Values, and the communication of values, are important in this. Rubrich argues for a straightforward commitment that no one will loose employment as a result of improvement work.
3. Lack of Middle Manager / Supervisor Buy-In
Few failures arise because front line workers block them, Rubrich argues, but failures because of people in management layers refusing to budge can and do occur. This can also be very difficult to identify, without being in the workplace, the gemba, regularly.
It is common to have people nod, smile and agree, and then go straight back to their staff, and tell them ‘but we’ll keep on doing it my way‘. One of the really tricky things about this is that these may be managers who were very good at working in a pre-Lean system, where firefighting and constant decision making were required. They will often have little experience of a coaching system, and of devolving decision – making.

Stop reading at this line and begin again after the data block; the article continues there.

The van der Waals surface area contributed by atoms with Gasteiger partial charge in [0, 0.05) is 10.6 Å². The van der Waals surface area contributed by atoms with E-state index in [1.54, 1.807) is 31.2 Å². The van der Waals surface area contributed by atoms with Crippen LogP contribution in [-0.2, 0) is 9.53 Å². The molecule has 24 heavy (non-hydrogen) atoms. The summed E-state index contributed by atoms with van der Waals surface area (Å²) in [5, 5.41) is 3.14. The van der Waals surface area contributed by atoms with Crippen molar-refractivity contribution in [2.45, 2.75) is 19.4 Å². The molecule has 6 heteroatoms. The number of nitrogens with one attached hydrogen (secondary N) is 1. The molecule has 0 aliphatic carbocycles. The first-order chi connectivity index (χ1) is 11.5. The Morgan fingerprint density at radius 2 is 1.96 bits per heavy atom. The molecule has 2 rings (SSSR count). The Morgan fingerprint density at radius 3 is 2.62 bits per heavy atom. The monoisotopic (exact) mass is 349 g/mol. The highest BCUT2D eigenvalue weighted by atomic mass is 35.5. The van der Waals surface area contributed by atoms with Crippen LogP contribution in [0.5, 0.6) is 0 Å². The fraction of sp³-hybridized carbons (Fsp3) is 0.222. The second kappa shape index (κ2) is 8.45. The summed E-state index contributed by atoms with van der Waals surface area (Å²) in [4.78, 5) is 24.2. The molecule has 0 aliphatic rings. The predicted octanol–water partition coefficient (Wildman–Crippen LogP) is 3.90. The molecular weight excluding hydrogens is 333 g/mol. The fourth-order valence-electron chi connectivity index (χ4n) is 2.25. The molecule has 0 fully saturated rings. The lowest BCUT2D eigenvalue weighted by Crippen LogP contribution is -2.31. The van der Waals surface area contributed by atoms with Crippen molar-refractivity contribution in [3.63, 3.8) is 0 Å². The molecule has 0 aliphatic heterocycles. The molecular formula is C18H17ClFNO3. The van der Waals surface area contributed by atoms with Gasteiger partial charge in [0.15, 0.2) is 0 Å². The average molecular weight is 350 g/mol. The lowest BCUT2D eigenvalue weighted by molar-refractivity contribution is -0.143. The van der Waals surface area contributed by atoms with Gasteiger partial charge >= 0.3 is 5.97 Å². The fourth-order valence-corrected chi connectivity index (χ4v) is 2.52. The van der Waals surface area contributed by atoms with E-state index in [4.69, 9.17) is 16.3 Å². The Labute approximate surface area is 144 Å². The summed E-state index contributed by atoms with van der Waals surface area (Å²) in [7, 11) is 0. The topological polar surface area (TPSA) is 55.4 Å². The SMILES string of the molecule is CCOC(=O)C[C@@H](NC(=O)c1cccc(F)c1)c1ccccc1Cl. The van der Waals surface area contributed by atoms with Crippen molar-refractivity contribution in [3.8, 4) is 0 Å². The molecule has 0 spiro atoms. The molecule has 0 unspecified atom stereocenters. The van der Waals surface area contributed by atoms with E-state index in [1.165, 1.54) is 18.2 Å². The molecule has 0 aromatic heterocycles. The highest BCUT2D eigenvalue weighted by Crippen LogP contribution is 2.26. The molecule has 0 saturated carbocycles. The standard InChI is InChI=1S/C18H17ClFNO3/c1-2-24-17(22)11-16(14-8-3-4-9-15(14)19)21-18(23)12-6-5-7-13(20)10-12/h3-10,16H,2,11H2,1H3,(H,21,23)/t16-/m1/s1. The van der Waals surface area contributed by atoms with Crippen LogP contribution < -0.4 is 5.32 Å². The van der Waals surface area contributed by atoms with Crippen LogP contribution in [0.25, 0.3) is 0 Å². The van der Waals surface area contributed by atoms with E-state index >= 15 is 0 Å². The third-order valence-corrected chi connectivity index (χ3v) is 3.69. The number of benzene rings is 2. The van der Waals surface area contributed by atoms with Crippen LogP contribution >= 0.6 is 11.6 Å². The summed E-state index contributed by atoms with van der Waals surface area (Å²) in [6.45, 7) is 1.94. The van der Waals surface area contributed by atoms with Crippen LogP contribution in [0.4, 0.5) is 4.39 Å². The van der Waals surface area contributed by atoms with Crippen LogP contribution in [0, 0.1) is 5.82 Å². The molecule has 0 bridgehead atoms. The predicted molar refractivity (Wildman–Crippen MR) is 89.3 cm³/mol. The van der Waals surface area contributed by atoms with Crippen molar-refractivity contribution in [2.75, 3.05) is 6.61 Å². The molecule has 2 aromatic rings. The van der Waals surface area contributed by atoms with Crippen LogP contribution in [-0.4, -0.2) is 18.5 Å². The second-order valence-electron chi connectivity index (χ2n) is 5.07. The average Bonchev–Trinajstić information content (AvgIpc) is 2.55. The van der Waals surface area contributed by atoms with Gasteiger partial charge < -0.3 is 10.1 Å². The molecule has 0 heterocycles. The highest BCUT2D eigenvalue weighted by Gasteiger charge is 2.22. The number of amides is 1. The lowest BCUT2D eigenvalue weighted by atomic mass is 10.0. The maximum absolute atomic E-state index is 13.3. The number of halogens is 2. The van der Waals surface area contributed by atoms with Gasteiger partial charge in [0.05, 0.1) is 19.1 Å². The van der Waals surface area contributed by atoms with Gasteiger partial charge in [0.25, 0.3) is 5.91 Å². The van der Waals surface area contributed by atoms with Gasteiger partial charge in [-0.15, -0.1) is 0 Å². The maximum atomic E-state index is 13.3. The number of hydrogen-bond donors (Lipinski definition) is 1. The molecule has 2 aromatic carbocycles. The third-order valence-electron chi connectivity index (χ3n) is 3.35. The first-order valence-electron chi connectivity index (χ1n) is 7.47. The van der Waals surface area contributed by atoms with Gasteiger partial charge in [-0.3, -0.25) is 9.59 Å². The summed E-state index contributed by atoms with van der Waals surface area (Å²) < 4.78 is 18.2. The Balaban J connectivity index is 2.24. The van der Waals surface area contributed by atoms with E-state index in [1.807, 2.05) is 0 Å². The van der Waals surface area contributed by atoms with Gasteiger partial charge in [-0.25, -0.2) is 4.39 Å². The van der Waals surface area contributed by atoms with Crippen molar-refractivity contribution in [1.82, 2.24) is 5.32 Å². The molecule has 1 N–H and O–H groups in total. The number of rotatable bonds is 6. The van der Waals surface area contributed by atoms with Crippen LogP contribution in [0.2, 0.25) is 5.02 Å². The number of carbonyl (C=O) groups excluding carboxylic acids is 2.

Rubrich suggests that tackling people who find a new system difficult is important, and that doing it quickly is essential, so that any damage they cause does not drag on month after month. This has to involve being very clear on what behaviours are expected, and on what will happen (for example being moved to a different post) if they are not able to adopt thee required behaviours.
4. Not Understanding That This is About Your People
You can’t do Lean to people. Your main asset is staff. The aim in Lean is to engage the active efforts of this resource in improving quality, safety and efficiency in their service. As Rubrich queries, ‘do you want 6 – 7 people improving the company, or 400?‘.